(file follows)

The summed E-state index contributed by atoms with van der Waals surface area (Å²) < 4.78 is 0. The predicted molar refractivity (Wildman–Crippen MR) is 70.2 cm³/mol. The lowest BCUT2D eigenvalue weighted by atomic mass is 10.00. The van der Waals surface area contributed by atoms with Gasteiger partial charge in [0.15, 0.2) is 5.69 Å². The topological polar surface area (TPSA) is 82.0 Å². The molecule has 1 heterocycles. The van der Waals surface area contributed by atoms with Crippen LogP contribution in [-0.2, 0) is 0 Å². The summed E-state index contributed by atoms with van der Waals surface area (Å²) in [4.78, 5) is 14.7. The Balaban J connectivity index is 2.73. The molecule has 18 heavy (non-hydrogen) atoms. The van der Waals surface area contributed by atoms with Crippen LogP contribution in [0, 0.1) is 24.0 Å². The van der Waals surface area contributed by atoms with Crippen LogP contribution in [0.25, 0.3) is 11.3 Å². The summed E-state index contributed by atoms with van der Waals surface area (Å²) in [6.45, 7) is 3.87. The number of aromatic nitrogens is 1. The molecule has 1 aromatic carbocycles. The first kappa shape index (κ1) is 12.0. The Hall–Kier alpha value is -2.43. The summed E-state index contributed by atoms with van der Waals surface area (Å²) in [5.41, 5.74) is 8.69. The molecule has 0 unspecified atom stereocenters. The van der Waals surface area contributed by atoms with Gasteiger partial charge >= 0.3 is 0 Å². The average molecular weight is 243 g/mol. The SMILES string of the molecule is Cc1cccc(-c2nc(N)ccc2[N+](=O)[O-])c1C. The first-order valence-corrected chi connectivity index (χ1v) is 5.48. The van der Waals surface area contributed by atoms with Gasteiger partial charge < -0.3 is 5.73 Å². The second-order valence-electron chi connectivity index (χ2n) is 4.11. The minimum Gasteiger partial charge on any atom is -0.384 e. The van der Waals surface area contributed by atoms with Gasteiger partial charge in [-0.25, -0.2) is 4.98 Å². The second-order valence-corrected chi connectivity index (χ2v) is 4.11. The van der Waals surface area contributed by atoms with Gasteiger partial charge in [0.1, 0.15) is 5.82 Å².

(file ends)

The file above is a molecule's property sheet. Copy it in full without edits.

The summed E-state index contributed by atoms with van der Waals surface area (Å²) < 4.78 is 0. The predicted molar refractivity (Wildman–Crippen MR) is 70.2 cm³/mol. The lowest BCUT2D eigenvalue weighted by atomic mass is 10.00. The van der Waals surface area contributed by atoms with Gasteiger partial charge in [0.15, 0.2) is 5.69 Å². The topological polar surface area (TPSA) is 82.0 Å². The molecule has 1 heterocycles. The van der Waals surface area contributed by atoms with Crippen LogP contribution in [-0.2, 0) is 0 Å². The summed E-state index contributed by atoms with van der Waals surface area (Å²) in [4.78, 5) is 14.7. The Balaban J connectivity index is 2.73. The molecule has 18 heavy (non-hydrogen) atoms. The van der Waals surface area contributed by atoms with Crippen LogP contribution in [0, 0.1) is 24.0 Å². The van der Waals surface area contributed by atoms with Crippen LogP contribution in [0.25, 0.3) is 11.3 Å². The summed E-state index contributed by atoms with van der Waals surface area (Å²) in [6.45, 7) is 3.87. The number of aromatic nitrogens is 1. The molecule has 1 aromatic carbocycles. The first kappa shape index (κ1) is 12.0. The Hall–Kier alpha value is -2.43. The summed E-state index contributed by atoms with van der Waals surface area (Å²) in [5.41, 5.74) is 8.69. The molecule has 0 unspecified atom stereocenters. The van der Waals surface area contributed by atoms with Gasteiger partial charge >= 0.3 is 0 Å². The average molecular weight is 243 g/mol. The SMILES string of the molecule is Cc1cccc(-c2nc(N)ccc2[N+](=O)[O-])c1C. The first-order valence-corrected chi connectivity index (χ1v) is 5.48. The van der Waals surface area contributed by atoms with Gasteiger partial charge < -0.3 is 5.73 Å². The second-order valence-electron chi connectivity index (χ2n) is 4.11. The minimum Gasteiger partial charge on any atom is -0.384 e. The van der Waals surface area contributed by atoms with Gasteiger partial charge in [-0.25, -0.2) is 4.98 Å². The second-order valence-corrected chi connectivity index (χ2v) is 4.11. The van der Waals surface area contributed by atoms with Gasteiger partial charge in [0.1, 0.15) is 5.82 Å².